First, let’s get some perspective. Yes, a shift of a mere 39,000 votes in a few close swing states in 2016 would have made Hillary Clinton president. And yes, an even slimmer shift of about 33,000 votes would have kept President Trump in office this year. But a shift of 269 votes in Florida in 2000 would have given the election to Al Gore. Were we more divided then?
More generally, we can see that it is the electoral college that transforms President-elect Joe Biden’s margin of 7 million votes into a multistate nail-biter. But forget the electoral college for a moment: Democrats have won the popular vote in the past four consecutive elections with margins ranging from 2.9 million (Clinton in 2016) to 10 million (Obama in 2008). And Al Gore, by the way, won by more than half a million votes nationally. One “solution” to the deep division problem, then, would be to junk the electoral college.
A similar lack of majority rule gives Republicans control of the Senate, despite having support from a minority of the population. The disproportionate power of lightly populated states turns significant majority rule by Democrats into persistent minority rule by Republicans. Gerrymandering offers many Republicans a similar artificial advantage in their House seats.
In other words, we have an enduring and significant majority in favor of Democrats nationally, but our constitutional system consistently hands that advantage over to a Republican Party that is increasingly radical, irrational and racist. (As The Post’s Dan Balz writes, “For Trump supporters, cultural preservation of an America long dominated by a White, Christian majority remains a cornerstone of their beliefs.” That is the definition of white supremacy.)
We could get rid of the electoral college by constitutional amendment or through the National Popular Vote Interstate Compact (which would instruct each state’s electors to cast their votes for the national popular vote winner). But there is an alternative answer, which is also a function of our constitutional system.
One positive aspect of the Trump era is that it made many Democrats understand the value of federalism. State lawmakers and election officials prevented a coup by the Trump campaign. State attorneys general, over the course of 138 cases, also blocked Trump on an array of issues. As NBC News reported, this includes: “the ‘travel ban’; the Deferred Action for Childhood Arrivals program, or DACA; family separations at the U.S.-Mexico border; the ‘national emergency’ declaration to build the border wall; international student visas; student loan protections; clean water rules; transgender health care protections; automobile emissions; a citizenship question on the 2020 census; U.S. Postal Service operations; and Obamacare.”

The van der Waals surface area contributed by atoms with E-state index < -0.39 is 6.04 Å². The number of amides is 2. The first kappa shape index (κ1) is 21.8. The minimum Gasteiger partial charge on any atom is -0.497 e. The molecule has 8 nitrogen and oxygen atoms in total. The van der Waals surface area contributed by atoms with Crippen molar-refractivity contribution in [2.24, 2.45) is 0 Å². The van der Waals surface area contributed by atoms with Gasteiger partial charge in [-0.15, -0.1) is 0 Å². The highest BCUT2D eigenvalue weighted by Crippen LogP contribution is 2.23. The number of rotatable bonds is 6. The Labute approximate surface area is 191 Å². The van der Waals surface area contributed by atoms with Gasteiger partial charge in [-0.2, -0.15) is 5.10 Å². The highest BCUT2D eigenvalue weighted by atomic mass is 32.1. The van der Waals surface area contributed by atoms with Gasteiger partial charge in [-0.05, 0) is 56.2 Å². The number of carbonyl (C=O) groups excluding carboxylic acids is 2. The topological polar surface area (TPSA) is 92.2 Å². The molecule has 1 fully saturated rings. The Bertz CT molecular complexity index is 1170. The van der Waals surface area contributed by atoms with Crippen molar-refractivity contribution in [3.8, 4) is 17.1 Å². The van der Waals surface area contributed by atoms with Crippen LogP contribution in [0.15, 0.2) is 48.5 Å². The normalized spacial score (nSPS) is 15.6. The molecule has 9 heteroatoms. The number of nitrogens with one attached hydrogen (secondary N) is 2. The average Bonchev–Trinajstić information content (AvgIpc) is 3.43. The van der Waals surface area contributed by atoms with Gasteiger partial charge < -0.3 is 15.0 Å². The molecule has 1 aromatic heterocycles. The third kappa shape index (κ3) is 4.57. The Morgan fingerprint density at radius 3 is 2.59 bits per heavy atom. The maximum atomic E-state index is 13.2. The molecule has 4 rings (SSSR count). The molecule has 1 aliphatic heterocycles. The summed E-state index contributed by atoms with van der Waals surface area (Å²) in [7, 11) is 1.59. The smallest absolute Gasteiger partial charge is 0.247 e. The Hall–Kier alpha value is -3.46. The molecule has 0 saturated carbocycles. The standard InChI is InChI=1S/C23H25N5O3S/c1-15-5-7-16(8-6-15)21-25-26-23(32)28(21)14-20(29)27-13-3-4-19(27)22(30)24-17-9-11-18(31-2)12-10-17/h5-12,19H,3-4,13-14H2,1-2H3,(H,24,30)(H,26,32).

Federalism is not an unalloyed benefit to progressives, as we saw when states banned same-sex marriage, access to abortion and common sense precautions to prevent the spread of covid-19. But, if you combine the “laboratories of democracy” with local activism (which prevailed in one state after another on same-sex marriage) and a Democratic president’s persuasion, you might make real progress on everything from police reform to health care to education.
The other benefit of pushing decision-making down to the states is that state governments are less polarized and more functional than the federal government. Democratic governors work with Republican legislatures; Republican governors work with Democrats. Budgets get passed and balanced — without the backstop of printing money.
So where does that leave us? Our divisions are considerable — aggravated not solely by “polarization,” but also by the descent of one party into nuttery and by a Constitution that gives that party disproportionate power. Where possible, lawmakers should reduce that distortion (e.g., the National Popular Vote Interstate Compact) and deploy federalism.
Finally, our politics is more fluid than we imagine. Virginia and Colorado used to be dependable red states. No more. Stacey Abrams showed Georgia politics can shift as well. We need not accept that states are fated to remain in one partisan column. Activism, outreach and demography can change the electorate, and hence the result of elections.
The bottom line: Democrats have a small but stubborn national popular vote majority. The electorate as a whole agrees with their positions on gun safety, climate change and health care. The trick is expanding democracy, maximizing the benefits of federalism and working hard to create an electorate that resembles the increasingly diverse — and progressive — population.